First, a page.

Dr. Boyce: Clear Channel Should be Confronted for Toxic Music in Black Communities

This week, I spoke at a conference hosted by the Center for Church and Prisons in Boston, Massachusetts. Rev. George Walters- Sleyon brought together a group of people to discuss the prison problem in America, including d**k Gregory, Dr. Umar Johnson, the rapper Jasiri X and others who are on the forefront of the mass incarceration epidemic in America.

During my speech, I spoke about how hip-hop music, at least what we hear on the radio, has become the gospel of self-destruction. There is almost nothing about the lifestyle being promoted on most urban radio stations that leads to prosperous or healthy outcomes. Instead, from the time they are young, black males are fed consistent messages that tell them to stay high, drunk, ignorant, violent, broke and incredibly unproductive. Listen to most songs on the urban station in your city (which is just like the one in the next city over) and within 60 seconds, you will hear some message reminding black men of how to destroy their lives.

It’s not until years later that a brother is in a prison cell or on his d***h bed that he may begin to question whether or not he’s been duped into believing that his life was meant to be nothing more than one thugged out calamity after another. Every time a black man is convinced that he is a loser, our community loses another man who could have been an adequate husband and father. When black men are k*lling one another, turning into alcoholics or drug addicts, dying from HIV, going bankrupt or never learning how to read, there is some child, somewhere, who has lost the chance to have a good role model in his life. Racism already marginalizes us enough; we must not be convinced to marginalize ourselves.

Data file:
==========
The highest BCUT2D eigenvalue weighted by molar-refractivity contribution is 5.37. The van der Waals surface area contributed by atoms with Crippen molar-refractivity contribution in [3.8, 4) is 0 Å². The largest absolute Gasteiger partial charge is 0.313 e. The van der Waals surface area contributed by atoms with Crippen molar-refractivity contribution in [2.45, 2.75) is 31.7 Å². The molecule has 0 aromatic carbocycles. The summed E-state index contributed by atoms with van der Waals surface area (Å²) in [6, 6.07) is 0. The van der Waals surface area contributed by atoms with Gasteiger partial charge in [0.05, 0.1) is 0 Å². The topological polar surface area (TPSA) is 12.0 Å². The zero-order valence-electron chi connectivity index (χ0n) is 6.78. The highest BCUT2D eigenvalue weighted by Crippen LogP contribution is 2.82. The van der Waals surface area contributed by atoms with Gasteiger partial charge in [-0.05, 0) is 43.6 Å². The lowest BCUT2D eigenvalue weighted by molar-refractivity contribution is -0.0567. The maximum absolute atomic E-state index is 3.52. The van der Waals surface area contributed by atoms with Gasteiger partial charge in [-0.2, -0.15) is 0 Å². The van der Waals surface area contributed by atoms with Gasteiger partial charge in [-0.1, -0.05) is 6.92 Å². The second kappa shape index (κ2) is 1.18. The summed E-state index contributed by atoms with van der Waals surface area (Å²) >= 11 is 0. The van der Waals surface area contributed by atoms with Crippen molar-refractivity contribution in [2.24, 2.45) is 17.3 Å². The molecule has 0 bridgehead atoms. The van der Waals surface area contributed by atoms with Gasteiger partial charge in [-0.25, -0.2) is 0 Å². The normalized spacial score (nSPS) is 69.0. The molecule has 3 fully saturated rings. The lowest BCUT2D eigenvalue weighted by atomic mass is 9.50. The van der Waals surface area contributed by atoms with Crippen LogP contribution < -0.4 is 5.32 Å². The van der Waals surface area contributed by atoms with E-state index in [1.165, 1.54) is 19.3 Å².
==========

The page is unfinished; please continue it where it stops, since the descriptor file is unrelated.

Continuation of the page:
Quite frankly, this angers me to no end. It’s one thing when we confront systematic obstacles that lead to failing schools, mass incarceration and few economic opportunities. But we must also realize that one of those oppressive systems consists of corporations like Clear Channel, which stack their profits by feeding black men a brain-eating disease called “IWannabeaStraightNigger-itis.”

Right after my reference to hip-hop and it’s problematic turn for the worse, I was accurately critiqued by the rapper Jasiri X, who interpreted my comments about hip-hop to mean that I was referring to all of the music in the genre. He reminded me that there are conscious artists like himself, Immortal Technique, d**d Prez and others who are not interested in using their skills as a tool for black male self-destruction.

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